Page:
OUS professor pens bio

Published 11:23 am Friday, August 21, 2015

As Don Moore sat in David Carter’s office one day and surveyed the mementos Carter had collected throughout his career, the idea for Moore’s book “You Can Get There from Here,” a story about Carter’s life, was born.

“(Those things) tell a great story—you can get there from here,” said Moore.

A Flatwoods, Kentucky, native who was raised by a single mother and was told by his math teacher that he wasn’t “college material,” David E. Carter achieved success as a businessman, advertiser, author and Telly Awards founder.

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He went on to claim CLIO Awards for his work along with several Emmy Awards

For Moore, an electronic media professor at Ohio University Southern and author of the biography, it was important that people know Carter’s story.

“I wanted young people to know that just because you’re from Appalachia doesn’t mean that you can’t be successful. That’s why I wanted to tell the Dave Carter story,” said Moore.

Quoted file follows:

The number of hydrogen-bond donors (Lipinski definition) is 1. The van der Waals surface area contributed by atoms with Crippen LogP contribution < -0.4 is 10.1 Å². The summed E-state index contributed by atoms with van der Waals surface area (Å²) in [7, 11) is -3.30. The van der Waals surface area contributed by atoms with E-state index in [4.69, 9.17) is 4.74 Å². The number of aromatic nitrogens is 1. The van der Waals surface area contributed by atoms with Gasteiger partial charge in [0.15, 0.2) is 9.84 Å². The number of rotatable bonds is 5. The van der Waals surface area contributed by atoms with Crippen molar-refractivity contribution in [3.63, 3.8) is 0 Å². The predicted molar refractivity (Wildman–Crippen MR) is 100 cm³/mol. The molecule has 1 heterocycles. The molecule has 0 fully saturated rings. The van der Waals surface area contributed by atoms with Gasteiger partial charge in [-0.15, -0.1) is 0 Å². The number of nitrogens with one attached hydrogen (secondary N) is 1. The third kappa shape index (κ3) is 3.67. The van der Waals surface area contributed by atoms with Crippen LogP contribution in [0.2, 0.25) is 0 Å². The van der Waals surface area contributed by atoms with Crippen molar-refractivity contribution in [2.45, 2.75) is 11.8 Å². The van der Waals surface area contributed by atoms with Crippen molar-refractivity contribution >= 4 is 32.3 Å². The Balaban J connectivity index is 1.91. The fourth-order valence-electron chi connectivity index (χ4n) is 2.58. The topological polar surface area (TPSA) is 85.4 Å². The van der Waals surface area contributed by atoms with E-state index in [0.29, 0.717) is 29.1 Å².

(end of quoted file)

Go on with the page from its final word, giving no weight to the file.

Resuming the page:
During a book signing Thursday at Ohio University Southern, Moore talked about the book and the story of Carter with whom he collaborated to write the book.

“(The book’s) a story of a young man who grew up in Flatwoods, Kentucky. They didn’t have a lot,” said Moore. “He was just an average student.”

However, Carter went on to pursue degrees from the University of Kentucky, Ohio University and attended the Harvard School of Business.

“He became the math man at Harvard School of Business,” said Moore.

Now retired, Carter, who has published books about media, spends time helping electronic media students at OUS and gave the university a computer lab.

“He’s always available for my students,” said Moore. “I appreciate all he’s meant to my program here at the university.”

Answering questions via Skype during the book signing, Carter spoke about his career and gave the audience advice on how to achieve the success they want.

“I’m writing and producing documentaries now,” said Carter. “I knew I was going to be a writer at age 15.”

Whenever he has the opportunity, Carter advises OUS electronic media students about their future careers.

“I think it is my obligation to pay it forward,” said Carter. “I support OU in any way possible.”

Carmeleeta Stewart, OUS library worker has known Carter since he was 17.

“It is a true success story,” said Stewart. “It basically tells it like it happens.

It is great.”